Paralegal James Moak brought a notice of application in the Ontario Superior Court after years of trying to get the tribunal to deal with the problem.
Moak and others who practise in the area say they have seen many third-party managers draft documents and appear before the board. This is highly problematic, he says, as it means members of the public would have no recourse if these representatives were negligent in their case.
“The problem is that you cannot practise law unless you have a licence, whether as a paralegal or as a lawyer, and that’s not being addressed,” Moak says.
In his application, Moak asked for the court to make determinations and declarations about third-party managers, as he says the LTB has failed to control its own process.
Moak has written to both the Law Society of Ontario and the tribunal to try to push either to look into the issue, but he says he has not seen any resulting action. In a 2014 decision in The Law Society of Upper Canada v. Chiarelli, the Court of Appeal upheld an injunction barring a property manager from appearing before the LTB on behalf of clients because he was not a landlord, lawyer or paralegal.
Despite this decision, paralegals and lawyers say the problem is still pervasive across the province.
And since Chiarelli, Moak has been pushing for action on the issue.
“Something has to happen here because non-licensed people are thumbing their nose at the rules about who may provide legal services and it has to stop,” he says.
Under the Law Society Act, only lawyers and paralegals who have been licensed by the LSO are allowed to provide legal services to the public, except for some who fall under specific exemptions.
Moak says that if the law society is supposed to protect the public, there are thousands of tenants and landlords who are not being protected, and that the law society needs to deal with the issue.
LSO spokeswoman Sue Tonkin would not confirm whether the law society is investigating the issue, as complaints and investigations are kept confidential until they result in a regulatory proceeding.
“When the Law Society becomes aware of an individual who may be practising illegally, we may send the person a ‘cease and desist’ letter, which is often successful.
“If this doesn’t work, we conduct a thorough investigation, which could potentially lead to a court injunction, fine or other more serious consequences,” she says.
Ottawa lawyer Michael Thiele, who practises in the LTB, says that having to deal with unqualified representatives makes cases at the board longer for lawyers. It also means that cases that should settle are drawn out, he says.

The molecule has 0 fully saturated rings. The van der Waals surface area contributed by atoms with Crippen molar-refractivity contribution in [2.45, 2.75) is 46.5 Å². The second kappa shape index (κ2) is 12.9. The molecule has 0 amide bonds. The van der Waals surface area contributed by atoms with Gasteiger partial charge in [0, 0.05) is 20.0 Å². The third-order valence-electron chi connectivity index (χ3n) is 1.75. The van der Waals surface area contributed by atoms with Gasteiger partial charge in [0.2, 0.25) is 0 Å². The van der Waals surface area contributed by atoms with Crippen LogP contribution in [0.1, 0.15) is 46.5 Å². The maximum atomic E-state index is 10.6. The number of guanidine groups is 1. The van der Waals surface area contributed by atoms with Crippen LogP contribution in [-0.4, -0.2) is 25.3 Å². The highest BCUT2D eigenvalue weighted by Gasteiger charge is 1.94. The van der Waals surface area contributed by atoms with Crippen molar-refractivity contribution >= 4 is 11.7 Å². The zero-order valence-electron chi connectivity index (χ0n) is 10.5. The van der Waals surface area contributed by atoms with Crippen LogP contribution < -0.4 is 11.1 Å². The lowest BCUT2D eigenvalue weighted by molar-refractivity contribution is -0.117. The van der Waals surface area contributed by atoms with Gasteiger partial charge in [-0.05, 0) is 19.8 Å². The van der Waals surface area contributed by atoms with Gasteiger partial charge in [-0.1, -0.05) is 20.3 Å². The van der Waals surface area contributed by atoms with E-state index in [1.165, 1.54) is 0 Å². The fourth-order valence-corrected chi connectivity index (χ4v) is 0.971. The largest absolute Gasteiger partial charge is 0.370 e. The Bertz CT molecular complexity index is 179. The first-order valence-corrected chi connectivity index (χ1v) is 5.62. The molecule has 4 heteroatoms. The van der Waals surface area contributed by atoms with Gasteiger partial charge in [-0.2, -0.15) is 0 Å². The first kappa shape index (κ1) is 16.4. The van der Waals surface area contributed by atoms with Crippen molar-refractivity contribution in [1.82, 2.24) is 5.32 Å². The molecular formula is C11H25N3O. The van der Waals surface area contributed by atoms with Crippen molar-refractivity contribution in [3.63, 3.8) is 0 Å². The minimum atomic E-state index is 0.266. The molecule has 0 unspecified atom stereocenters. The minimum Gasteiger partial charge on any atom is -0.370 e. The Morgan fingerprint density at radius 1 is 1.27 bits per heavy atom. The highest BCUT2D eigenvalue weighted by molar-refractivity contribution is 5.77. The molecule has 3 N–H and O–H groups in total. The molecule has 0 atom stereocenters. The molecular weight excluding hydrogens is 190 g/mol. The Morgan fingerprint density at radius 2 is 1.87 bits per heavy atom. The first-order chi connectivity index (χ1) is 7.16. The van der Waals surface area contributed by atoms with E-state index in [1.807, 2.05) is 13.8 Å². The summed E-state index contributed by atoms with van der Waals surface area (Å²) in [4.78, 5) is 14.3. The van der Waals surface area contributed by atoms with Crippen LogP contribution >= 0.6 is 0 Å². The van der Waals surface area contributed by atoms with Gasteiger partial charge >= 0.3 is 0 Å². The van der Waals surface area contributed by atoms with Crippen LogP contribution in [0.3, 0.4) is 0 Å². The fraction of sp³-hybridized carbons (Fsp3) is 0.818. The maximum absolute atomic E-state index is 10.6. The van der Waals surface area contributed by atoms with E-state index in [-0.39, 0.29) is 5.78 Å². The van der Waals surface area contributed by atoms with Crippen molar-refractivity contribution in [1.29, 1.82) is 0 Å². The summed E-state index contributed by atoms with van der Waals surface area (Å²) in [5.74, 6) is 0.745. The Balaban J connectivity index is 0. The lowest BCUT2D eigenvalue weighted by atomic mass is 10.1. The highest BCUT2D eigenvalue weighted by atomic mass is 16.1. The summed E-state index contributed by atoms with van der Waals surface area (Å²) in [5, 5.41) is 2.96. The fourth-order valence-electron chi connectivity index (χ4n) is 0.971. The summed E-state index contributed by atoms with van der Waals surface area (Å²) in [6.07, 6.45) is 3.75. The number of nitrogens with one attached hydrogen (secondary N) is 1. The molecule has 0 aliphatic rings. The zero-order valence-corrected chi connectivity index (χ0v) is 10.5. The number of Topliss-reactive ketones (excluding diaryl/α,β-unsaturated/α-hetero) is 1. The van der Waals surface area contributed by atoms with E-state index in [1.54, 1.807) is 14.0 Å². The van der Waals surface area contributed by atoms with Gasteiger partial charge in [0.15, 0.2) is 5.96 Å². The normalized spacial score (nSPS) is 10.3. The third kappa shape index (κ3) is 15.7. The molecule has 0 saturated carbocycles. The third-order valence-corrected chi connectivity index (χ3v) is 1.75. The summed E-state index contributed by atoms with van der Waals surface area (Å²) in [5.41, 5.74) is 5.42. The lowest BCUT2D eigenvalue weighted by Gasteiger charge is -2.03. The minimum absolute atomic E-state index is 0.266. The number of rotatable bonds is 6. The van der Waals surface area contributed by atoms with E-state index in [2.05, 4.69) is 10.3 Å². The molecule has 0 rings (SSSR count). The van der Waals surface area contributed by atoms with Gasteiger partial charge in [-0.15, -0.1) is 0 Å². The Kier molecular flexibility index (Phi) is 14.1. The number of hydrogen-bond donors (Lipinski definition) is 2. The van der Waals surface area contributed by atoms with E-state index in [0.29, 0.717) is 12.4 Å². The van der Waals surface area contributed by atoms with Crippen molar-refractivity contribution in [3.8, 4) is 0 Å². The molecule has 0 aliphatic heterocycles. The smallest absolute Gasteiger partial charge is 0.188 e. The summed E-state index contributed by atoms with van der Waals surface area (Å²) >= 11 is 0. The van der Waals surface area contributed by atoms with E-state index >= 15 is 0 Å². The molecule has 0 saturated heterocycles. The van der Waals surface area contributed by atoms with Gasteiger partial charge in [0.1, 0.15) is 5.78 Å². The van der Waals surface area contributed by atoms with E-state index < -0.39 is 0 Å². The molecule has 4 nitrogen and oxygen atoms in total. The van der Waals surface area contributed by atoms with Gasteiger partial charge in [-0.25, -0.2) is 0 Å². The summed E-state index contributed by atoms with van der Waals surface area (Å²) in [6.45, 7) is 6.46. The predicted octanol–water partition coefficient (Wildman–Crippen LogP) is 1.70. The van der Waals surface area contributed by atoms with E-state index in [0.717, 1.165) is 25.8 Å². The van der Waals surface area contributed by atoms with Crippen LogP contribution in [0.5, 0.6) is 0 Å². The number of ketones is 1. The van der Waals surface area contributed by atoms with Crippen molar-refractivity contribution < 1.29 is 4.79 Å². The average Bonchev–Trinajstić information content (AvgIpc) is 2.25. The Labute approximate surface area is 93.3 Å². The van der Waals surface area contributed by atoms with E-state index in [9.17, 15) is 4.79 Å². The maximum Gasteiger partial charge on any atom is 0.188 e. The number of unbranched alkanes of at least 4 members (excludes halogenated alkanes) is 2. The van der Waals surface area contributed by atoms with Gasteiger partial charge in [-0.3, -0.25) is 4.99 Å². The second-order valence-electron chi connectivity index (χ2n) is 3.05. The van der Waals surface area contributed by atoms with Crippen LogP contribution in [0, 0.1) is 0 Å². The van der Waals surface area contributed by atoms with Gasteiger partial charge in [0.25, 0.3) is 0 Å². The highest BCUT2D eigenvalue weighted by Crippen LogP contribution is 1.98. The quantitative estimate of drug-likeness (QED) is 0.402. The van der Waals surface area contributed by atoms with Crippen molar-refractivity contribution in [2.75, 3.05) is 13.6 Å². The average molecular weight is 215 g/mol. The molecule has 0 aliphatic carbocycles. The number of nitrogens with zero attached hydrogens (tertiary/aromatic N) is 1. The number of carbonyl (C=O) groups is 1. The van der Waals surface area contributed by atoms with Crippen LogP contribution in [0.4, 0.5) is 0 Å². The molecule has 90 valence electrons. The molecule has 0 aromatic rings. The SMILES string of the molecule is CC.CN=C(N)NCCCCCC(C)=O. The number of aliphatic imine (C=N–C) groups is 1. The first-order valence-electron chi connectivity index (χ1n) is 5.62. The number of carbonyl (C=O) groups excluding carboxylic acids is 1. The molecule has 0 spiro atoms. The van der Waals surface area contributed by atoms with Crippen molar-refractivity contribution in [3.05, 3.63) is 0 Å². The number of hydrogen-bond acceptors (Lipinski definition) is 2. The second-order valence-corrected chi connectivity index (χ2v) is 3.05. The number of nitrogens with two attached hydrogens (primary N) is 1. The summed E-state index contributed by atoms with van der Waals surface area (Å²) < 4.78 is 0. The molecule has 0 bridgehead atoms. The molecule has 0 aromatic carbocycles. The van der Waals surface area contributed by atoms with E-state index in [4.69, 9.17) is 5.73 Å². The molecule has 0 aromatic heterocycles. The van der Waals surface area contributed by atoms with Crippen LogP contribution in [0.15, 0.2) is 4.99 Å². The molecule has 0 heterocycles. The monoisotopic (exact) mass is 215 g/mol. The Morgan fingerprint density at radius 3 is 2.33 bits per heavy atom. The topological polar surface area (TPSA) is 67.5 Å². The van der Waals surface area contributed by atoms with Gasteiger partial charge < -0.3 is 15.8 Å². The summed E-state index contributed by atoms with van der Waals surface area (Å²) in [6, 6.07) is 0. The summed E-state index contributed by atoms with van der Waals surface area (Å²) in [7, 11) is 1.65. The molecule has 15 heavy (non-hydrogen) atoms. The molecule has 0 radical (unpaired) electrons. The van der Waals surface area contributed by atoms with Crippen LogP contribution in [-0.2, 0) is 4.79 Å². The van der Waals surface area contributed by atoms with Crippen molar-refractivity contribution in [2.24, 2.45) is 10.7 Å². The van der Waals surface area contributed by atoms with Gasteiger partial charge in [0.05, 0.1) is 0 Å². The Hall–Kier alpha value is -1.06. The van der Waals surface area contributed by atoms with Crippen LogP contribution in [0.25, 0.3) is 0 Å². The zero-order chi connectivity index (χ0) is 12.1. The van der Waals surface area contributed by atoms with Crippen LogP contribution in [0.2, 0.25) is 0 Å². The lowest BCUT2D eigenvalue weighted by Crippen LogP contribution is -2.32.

Thiele says the LTB has done little to stop real estate agents and property managers from representing third parties for money. This undercuts paralegals, he says.
“If you sit at the Landlord and Tenant Board on any given day, you can find people who are sneaking through the system, often with a nudge-nudge, wink-wink,” Thiele says.
He says the board will only make the enquiry into an individual’s qualifications when the opposing party objects and brings a motion to disqualify them. But other than in those instances, they allow anyone to represent parties, he says.
Thiele adds that the effect of having non-licensed individuals appearing at the board — often on behalf of landlords against tenants — is that the Residential Tenancies Act is being used in ways in which it is not intended to be used.
Donna Mrvaljevic, a spokeswoman for the LTB, says the board asks representatives to include their law society number if they are filing an application on behalf of someone but that the absence of that number does not necessarily mean they do not have standing before the board.
She pointed to an exemption for in-house legal services providers, which, she says, property managers often claim when appearing before the LTB.
Mrvaljevic adds that the definition of a landlord in the Residential Tenancies Act is also very broad and includes the owner of a rental unit or anyone who permits occupancy of a rental unit.
“Thus, unlicensed individuals who satisfy this definition or employees of corporations that satisfy this definition may be permitted to appear at the LTB,” she says.
The LTB receives 80,000 applications each year. Given this high volume of cases, Mrvaljevic says, it is not practical for the board to conduct an inquiry into every unlicensed representative’s claimed exemption.
“However, although not tracked, there have been instances when unlicensed representatives have been refused permission to appear before the LTB,” she says.